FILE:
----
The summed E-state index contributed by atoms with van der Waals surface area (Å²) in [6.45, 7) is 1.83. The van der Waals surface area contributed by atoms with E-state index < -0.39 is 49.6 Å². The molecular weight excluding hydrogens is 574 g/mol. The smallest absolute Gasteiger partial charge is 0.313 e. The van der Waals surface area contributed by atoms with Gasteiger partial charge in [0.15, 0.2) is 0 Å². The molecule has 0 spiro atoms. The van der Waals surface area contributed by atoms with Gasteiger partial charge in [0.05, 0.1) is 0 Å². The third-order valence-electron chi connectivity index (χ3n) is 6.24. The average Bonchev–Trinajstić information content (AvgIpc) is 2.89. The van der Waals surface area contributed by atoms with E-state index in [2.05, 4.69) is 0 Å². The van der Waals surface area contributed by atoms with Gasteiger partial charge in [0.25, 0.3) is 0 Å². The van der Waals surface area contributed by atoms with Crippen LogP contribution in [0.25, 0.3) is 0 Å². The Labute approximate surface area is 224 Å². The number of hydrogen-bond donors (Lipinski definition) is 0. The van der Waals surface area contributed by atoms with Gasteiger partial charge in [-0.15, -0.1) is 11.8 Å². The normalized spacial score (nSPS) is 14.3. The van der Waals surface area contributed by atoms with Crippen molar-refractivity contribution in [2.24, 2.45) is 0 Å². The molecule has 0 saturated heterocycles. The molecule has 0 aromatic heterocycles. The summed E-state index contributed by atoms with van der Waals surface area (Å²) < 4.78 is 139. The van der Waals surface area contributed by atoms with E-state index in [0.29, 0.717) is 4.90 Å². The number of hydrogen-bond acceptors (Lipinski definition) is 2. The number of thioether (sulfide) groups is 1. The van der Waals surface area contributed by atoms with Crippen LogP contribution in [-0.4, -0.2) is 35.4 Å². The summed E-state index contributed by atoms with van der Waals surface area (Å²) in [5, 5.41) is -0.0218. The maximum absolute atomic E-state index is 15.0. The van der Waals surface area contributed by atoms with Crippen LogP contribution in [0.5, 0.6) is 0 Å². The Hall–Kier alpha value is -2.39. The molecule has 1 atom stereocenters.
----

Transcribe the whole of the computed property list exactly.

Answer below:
The summed E-state index contributed by atoms with van der Waals surface area (Å²) in [6.45, 7) is 1.83. The van der Waals surface area contributed by atoms with E-state index < -0.39 is 49.6 Å². The molecular weight excluding hydrogens is 574 g/mol. The smallest absolute Gasteiger partial charge is 0.313 e. The van der Waals surface area contributed by atoms with Gasteiger partial charge in [0.15, 0.2) is 0 Å². The molecule has 0 spiro atoms. The van der Waals surface area contributed by atoms with Gasteiger partial charge in [0.05, 0.1) is 0 Å². The third-order valence-electron chi connectivity index (χ3n) is 6.24. The average Bonchev–Trinajstić information content (AvgIpc) is 2.89. The van der Waals surface area contributed by atoms with E-state index in [2.05, 4.69) is 0 Å². The van der Waals surface area contributed by atoms with Gasteiger partial charge in [0.25, 0.3) is 0 Å². The van der Waals surface area contributed by atoms with Crippen LogP contribution in [0.25, 0.3) is 0 Å². The Labute approximate surface area is 224 Å². The number of hydrogen-bond donors (Lipinski definition) is 0. The van der Waals surface area contributed by atoms with Gasteiger partial charge in [-0.15, -0.1) is 11.8 Å². The normalized spacial score (nSPS) is 14.3. The van der Waals surface area contributed by atoms with Crippen molar-refractivity contribution in [2.24, 2.45) is 0 Å². The molecule has 0 saturated heterocycles. The molecule has 0 aromatic heterocycles. The summed E-state index contributed by atoms with van der Waals surface area (Å²) < 4.78 is 139. The van der Waals surface area contributed by atoms with E-state index in [0.29, 0.717) is 4.90 Å². The number of hydrogen-bond acceptors (Lipinski definition) is 2. The number of thioether (sulfide) groups is 1. The van der Waals surface area contributed by atoms with Crippen LogP contribution in [-0.4, -0.2) is 35.4 Å². The summed E-state index contributed by atoms with van der Waals surface area (Å²) in [5, 5.41) is -0.0218. The maximum absolute atomic E-state index is 15.0. The van der Waals surface area contributed by atoms with Crippen LogP contribution in [0.5, 0.6) is 0 Å². The Hall–Kier alpha value is -2.39. The molecule has 1 atom stereocenters.